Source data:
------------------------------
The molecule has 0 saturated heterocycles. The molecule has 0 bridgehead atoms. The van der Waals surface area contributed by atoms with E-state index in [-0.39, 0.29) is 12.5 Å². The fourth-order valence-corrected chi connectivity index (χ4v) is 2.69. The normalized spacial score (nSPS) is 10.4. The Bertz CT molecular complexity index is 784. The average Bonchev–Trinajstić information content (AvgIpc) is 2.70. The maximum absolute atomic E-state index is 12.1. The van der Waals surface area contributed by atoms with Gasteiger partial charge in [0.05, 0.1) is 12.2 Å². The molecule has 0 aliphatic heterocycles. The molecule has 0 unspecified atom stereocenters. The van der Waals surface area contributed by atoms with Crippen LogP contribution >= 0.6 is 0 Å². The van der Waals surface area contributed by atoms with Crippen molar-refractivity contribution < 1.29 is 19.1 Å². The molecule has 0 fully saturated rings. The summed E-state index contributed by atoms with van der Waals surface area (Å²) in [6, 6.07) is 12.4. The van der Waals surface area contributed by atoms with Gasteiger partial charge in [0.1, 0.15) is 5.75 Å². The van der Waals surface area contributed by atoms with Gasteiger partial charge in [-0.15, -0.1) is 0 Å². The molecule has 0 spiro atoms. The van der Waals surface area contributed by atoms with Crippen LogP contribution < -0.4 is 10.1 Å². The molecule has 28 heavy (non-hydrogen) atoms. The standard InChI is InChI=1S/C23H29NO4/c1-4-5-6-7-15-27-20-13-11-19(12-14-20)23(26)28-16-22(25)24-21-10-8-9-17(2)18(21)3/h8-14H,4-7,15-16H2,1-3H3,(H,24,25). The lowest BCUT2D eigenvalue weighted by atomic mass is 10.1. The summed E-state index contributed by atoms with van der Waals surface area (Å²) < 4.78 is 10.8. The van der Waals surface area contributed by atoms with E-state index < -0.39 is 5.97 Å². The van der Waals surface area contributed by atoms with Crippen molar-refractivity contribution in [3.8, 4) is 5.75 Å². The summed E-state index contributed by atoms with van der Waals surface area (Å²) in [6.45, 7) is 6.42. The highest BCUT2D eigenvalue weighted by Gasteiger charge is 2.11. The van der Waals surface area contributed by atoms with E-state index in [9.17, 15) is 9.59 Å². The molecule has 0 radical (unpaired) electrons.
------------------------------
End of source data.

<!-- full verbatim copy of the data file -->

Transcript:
The molecule has 0 saturated heterocycles. The molecule has 0 bridgehead atoms. The van der Waals surface area contributed by atoms with E-state index in [-0.39, 0.29) is 12.5 Å². The fourth-order valence-corrected chi connectivity index (χ4v) is 2.69. The normalized spacial score (nSPS) is 10.4. The Bertz CT molecular complexity index is 784. The average Bonchev–Trinajstić information content (AvgIpc) is 2.70. The maximum absolute atomic E-state index is 12.1. The van der Waals surface area contributed by atoms with Gasteiger partial charge in [0.05, 0.1) is 12.2 Å². The molecule has 0 aliphatic heterocycles. The molecule has 0 unspecified atom stereocenters. The van der Waals surface area contributed by atoms with Crippen LogP contribution >= 0.6 is 0 Å². The van der Waals surface area contributed by atoms with Crippen molar-refractivity contribution < 1.29 is 19.1 Å². The molecule has 0 fully saturated rings. The summed E-state index contributed by atoms with van der Waals surface area (Å²) in [6, 6.07) is 12.4. The van der Waals surface area contributed by atoms with Gasteiger partial charge in [0.1, 0.15) is 5.75 Å². The van der Waals surface area contributed by atoms with Gasteiger partial charge in [-0.15, -0.1) is 0 Å². The molecule has 0 spiro atoms. The van der Waals surface area contributed by atoms with Crippen LogP contribution < -0.4 is 10.1 Å². The molecule has 28 heavy (non-hydrogen) atoms. The standard InChI is InChI=1S/C23H29NO4/c1-4-5-6-7-15-27-20-13-11-19(12-14-20)23(26)28-16-22(25)24-21-10-8-9-17(2)18(21)3/h8-14H,4-7,15-16H2,1-3H3,(H,24,25). The lowest BCUT2D eigenvalue weighted by atomic mass is 10.1. The summed E-state index contributed by atoms with van der Waals surface area (Å²) < 4.78 is 10.8. The van der Waals surface area contributed by atoms with E-state index < -0.39 is 5.97 Å². The van der Waals surface area contributed by atoms with Crippen molar-refractivity contribution in [3.8, 4) is 5.75 Å². The summed E-state index contributed by atoms with van der Waals surface area (Å²) in [6.45, 7) is 6.42. The highest BCUT2D eigenvalue weighted by Gasteiger charge is 2.11. The van der Waals surface area contributed by atoms with E-state index in [9.17, 15) is 9.59 Å². The molecule has 0 radical (unpaired) electrons.